Graduate level writing centers are growing alongside their undergraduate counterparts. While the pedagogy and approach are similar, the needs of graduate level students are subtly different. Graduate level students are no longer simply completing an assignment. These students are creating their own academic work and navigating the process of writing with their own voice. Writing centers provide a place for these students to practice and hone their writing skills separate from the pressures of their own programs. Fitzgerald et al., discusses writing centers as a place for collaborative writing, really referring to a supported method of writing and a social approach to addressing writing (Fitz p. 133-134). “Then, in the collaborative setting, students have an opportunity to learn the language of the academy without abandoning their own speech community.” (Fitz p. 134). Students can relax and discuss their work with peers, in a low stakes situation. This places the focus on their work and ideas, as well as on the process of sharing that work. This collaborative setting can also support students who are writing in a language other than their native language. “This social approach to learning the language of the academy is particularly important for students whose native language is not English and who feel a loss of personal identity when asked to abandon their own discourse in favor of the English on they are entering.” (Fitz p. 134).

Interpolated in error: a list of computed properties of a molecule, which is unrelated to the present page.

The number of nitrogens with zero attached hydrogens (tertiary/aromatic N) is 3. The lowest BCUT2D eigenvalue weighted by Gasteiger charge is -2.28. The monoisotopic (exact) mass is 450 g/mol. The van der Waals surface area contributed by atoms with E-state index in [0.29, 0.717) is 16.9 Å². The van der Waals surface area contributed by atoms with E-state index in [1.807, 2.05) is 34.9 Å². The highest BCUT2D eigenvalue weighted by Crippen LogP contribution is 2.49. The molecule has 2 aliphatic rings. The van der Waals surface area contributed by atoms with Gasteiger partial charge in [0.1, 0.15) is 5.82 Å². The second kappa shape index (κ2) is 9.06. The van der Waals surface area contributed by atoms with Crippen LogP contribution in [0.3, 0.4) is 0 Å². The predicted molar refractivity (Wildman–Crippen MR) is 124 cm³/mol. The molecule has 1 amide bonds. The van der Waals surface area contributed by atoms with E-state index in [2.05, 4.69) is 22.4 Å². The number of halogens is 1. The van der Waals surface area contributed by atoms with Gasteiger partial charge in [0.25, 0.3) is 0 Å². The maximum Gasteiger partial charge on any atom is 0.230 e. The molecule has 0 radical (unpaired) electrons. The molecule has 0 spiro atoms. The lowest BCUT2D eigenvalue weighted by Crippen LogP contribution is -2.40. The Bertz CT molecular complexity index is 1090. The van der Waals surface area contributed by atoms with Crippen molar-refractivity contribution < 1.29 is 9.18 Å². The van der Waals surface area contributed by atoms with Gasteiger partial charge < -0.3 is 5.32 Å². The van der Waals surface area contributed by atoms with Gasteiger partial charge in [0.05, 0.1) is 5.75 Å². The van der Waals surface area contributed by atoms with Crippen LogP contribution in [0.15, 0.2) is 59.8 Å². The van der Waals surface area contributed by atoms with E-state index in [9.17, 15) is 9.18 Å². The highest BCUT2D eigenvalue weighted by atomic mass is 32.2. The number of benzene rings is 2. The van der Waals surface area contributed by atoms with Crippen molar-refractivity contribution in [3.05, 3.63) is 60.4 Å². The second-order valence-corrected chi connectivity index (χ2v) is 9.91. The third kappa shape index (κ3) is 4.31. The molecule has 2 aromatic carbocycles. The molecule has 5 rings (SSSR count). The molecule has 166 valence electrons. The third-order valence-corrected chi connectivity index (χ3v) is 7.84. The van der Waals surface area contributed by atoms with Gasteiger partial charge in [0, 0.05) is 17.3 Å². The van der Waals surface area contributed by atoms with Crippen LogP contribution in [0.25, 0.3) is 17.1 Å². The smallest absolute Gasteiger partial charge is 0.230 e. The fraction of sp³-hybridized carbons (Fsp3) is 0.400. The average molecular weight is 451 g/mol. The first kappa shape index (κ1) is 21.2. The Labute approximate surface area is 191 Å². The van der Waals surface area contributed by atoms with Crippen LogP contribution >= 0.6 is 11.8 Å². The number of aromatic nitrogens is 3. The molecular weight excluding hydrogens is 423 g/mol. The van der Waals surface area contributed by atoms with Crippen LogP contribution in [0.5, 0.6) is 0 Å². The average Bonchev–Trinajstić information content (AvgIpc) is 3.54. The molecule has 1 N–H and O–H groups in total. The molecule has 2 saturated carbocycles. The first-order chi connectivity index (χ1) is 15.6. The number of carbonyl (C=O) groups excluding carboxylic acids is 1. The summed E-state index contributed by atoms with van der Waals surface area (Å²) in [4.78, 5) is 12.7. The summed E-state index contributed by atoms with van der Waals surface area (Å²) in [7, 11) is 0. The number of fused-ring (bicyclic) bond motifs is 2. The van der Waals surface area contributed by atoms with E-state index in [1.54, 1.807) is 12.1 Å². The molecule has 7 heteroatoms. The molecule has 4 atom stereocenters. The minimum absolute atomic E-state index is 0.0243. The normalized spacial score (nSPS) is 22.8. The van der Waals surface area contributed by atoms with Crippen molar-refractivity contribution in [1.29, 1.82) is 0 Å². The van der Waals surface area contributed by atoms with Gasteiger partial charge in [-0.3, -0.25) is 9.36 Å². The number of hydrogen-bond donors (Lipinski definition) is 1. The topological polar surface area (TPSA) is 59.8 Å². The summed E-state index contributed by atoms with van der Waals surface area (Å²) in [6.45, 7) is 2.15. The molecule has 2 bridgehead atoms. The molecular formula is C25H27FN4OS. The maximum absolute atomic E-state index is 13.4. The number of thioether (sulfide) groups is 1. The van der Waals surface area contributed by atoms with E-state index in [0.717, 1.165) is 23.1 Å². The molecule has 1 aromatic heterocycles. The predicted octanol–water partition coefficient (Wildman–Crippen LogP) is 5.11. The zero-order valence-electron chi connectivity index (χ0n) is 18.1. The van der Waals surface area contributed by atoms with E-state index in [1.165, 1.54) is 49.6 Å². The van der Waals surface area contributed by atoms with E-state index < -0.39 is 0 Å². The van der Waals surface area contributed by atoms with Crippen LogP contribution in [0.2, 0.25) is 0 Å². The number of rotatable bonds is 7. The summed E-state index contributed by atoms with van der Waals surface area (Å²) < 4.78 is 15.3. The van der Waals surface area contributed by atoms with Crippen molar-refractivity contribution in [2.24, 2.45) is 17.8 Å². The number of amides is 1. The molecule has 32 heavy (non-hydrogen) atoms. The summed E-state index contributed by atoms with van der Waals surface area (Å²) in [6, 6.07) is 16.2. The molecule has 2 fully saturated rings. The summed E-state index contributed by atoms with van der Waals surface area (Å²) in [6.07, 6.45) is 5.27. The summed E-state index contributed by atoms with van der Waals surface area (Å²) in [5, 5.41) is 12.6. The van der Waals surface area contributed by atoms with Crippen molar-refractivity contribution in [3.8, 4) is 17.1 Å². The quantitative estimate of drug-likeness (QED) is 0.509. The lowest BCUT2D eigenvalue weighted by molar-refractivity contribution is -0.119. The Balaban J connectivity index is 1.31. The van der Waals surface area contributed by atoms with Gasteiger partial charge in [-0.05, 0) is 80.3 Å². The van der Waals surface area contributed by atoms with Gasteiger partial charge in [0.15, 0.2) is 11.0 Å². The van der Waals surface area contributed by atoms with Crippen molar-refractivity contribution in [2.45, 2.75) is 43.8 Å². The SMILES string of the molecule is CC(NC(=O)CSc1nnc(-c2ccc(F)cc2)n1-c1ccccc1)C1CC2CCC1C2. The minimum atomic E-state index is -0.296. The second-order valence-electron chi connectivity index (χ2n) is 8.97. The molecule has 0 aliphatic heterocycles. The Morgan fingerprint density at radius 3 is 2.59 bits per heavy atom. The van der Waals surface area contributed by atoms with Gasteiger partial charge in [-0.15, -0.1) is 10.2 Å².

There appears to be a clear gap in the literature available, specifically relating to graduate level writing centers. While the current work on undergraduate writing centers can provide a basic understanding of writing centers and undergraduate students who use them, there are too many differences between graduate and undergraduate demographics and needs to answer the questions I am concerned with answering.

Methods

Rationale for Research Methodology:

This action research project will include a mixed methods approach. Qualitative data regarding graduate level student attitudes and opinion on writing centers gathered via digital survey is step one. Quantitative data through focus groups is step two. By inviting students from the survey to participate in focus groups, I hope to find an increased understanding of survey results. This approach will allow for consideration of survey data already collected and the collection of new survey data from current graduate students, to determine their opinion on writing centers. I will obtain further information regarding graduate students and writing centers by following surveys with focus groups.